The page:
Daphnia magna with eggs
Daphnia are small, planktonic crustaceans, between 0.2 and 5 mm in length. Daphnia are members of the order Cladocera, and are one of the several small aquatic crustaceans commonly called water fleas because of their saltatory swimming style (although fleas are insects and thus only very distantly related). They live in various aquatic environments ranging from acidic swamps to freshwater lakes, ponds, streams and rivers.
The lifespan of a Daphnia does not exceed one year and is largely temperature dependent. For example, individual organisms can live up to 108 days at 3°C while some organisms live for only 29 days at 28°C. A clear exception to this trend is during the winter time in which harsh conditions limit the population in which females have been recorded to live for over six months. These females generally grow at slower rate but in the end are larger than ones under normal conditions.
Sometimes Daphnia may be used in certain environments to test the effects of toxins on an ecosystem. This makes Daphnia an indicator species, particularly useful in that area because of its short lifespan and reproductive capabilities. Because they are nearly transparent, their internal organs are easy to study in live specimens (an example might be to study the effect of temperature on the heart rate of these ectothermic organisms). They are often fed to tadpoles or small species of amphibians such as the African Dwarf Frog, Hymenochirus biettgeri. Daphnia are also a popular live food in tropical and marine fish keeping.
Several water flea species are considered threatened. The following are listed as vulnerable by IUCN: Daphnia nivalis, Daphnia coronata, Daphnia occidentalis, and Daphnia jollyi. Some species are halophiles, and can be found in hypersaline lake environments.
A herbicide is used to kill unwanted plants. Selective herbicides kill specific targets while leaving the desired crop relatively unharmed. Some of these act by interfering with the growth of the weed and are often synthetic "imitations" of plant hormones. Herbicides used to clear waste ground, industrial sites, railways and railway embankments are non-selective and kill all plant material with which they come into contact. Some plants produce natural herbicides, such as the genus Juglans (walnuts). They are applied in total vegetation control (TVC) programs for maintenance of highways and railroads. Smaller quantities are used in forestry, pasture systems, and management of areas set aside as wildlife habitat.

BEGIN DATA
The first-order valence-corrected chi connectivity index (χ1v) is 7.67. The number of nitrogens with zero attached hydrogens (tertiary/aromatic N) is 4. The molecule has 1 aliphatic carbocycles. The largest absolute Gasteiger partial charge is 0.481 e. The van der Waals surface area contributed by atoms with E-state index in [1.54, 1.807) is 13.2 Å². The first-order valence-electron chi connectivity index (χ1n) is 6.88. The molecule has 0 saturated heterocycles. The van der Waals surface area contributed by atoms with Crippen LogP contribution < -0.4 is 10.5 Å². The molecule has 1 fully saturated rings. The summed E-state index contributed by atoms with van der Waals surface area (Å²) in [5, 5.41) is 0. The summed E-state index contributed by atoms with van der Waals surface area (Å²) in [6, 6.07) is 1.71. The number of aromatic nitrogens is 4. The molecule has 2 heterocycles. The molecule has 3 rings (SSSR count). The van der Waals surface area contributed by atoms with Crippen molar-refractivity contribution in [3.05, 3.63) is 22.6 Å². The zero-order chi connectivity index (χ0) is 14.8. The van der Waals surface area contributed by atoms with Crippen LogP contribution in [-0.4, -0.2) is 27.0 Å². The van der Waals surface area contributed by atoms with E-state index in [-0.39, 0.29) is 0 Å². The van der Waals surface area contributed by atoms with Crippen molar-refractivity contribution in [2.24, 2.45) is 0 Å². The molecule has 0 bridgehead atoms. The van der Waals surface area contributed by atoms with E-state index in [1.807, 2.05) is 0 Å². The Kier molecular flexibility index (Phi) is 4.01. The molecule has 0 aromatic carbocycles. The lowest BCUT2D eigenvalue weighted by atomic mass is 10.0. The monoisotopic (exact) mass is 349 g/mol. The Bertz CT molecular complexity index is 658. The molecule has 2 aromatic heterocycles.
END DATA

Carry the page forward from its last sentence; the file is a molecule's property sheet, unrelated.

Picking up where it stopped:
Herbicides are widely used in agriculture and in landscape turf management. In the U.S., they account for about 70% of all agricultural pesticide use.
Certain herbicides affect metabolic pathways and systems unique to plants and not found in animals making many modern herbicides among the safest crop protection products having essentially no effect on mammals, birds, amphibians or reptiles.
Some herbicides cause a range of health effects ranging from skin rashes to death Template:Ref needed. The pathway of attack can arise from intentional or unintentional direct consumption, improper application resulting in the herbicide coming into direct contact with people or wildlife, inhalation of aerial sprays, or food consumption prior to the labeled pre-harvest interval. Under extreme conditions herbicides can also be transported via surface runoff to contaminate distant water sources. Most herbicides decompose rapidly in soils via soil microbial decomposition, hydrolysis, or photolysis. Some herbicides are more persistent with longer soil half-lives Template:Ref needed. Other alleged health effects include chest pain, headaches, nausea, and fatigue.
All organic and non-organic herbicides must be extensively tested prior to approval for commercial sale and labeling by the Environmental Protection Agency. However, because of the large number of herbicides in use, there is significant concern regarding health effects. Some of the herbicides in use are known to be mutagenic, carcinogenic or teratogenic.
Some herbicides may have therapeutic uses. There is current research into the use of herbicides as an anti-malaria drug that targets the plant-like apicoplast plastid in the malaria-causing parasite Plasmodium falciparum.
Source: Wikipedia (All text is available under the terms of the GNU Free Documentation License)
For more information (background, pictures, experiments and references): Daphnia, Herbicides